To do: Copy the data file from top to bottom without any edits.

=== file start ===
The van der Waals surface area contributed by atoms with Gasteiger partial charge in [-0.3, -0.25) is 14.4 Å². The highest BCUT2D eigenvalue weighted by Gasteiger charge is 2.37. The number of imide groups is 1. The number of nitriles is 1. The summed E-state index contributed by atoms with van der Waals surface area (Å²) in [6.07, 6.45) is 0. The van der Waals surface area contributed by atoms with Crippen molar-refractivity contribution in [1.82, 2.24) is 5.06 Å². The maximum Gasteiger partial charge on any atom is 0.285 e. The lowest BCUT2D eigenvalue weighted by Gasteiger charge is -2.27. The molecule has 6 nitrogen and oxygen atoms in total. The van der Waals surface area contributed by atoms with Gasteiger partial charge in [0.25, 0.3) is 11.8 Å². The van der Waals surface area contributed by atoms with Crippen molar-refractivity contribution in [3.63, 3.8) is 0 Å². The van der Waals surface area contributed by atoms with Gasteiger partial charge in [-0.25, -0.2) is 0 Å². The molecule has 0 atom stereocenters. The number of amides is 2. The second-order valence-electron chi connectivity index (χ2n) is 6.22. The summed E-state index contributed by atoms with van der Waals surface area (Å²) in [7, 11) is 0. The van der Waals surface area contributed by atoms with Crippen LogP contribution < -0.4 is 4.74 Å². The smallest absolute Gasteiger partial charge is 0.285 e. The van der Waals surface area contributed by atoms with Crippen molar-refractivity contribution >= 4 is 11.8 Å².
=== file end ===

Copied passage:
The van der Waals surface area contributed by atoms with Gasteiger partial charge in [-0.3, -0.25) is 14.4 Å². The highest BCUT2D eigenvalue weighted by Gasteiger charge is 2.37. The number of imide groups is 1. The number of nitriles is 1. The summed E-state index contributed by atoms with van der Waals surface area (Å²) in [6.07, 6.45) is 0. The van der Waals surface area contributed by atoms with Crippen molar-refractivity contribution in [1.82, 2.24) is 5.06 Å². The maximum Gasteiger partial charge on any atom is 0.285 e. The lowest BCUT2D eigenvalue weighted by Gasteiger charge is -2.27. The molecule has 6 nitrogen and oxygen atoms in total. The van der Waals surface area contributed by atoms with Gasteiger partial charge in [0.25, 0.3) is 11.8 Å². The van der Waals surface area contributed by atoms with Crippen molar-refractivity contribution in [3.63, 3.8) is 0 Å². The van der Waals surface area contributed by atoms with Gasteiger partial charge in [-0.25, -0.2) is 0 Å². The molecule has 0 atom stereocenters. The number of amides is 2. The second-order valence-electron chi connectivity index (χ2n) is 6.22. The summed E-state index contributed by atoms with van der Waals surface area (Å²) in [7, 11) is 0. The van der Waals surface area contributed by atoms with Crippen LogP contribution < -0.4 is 4.74 Å². The smallest absolute Gasteiger partial charge is 0.285 e. The van der Waals surface area contributed by atoms with Crippen molar-refractivity contribution >= 4 is 11.8 Å².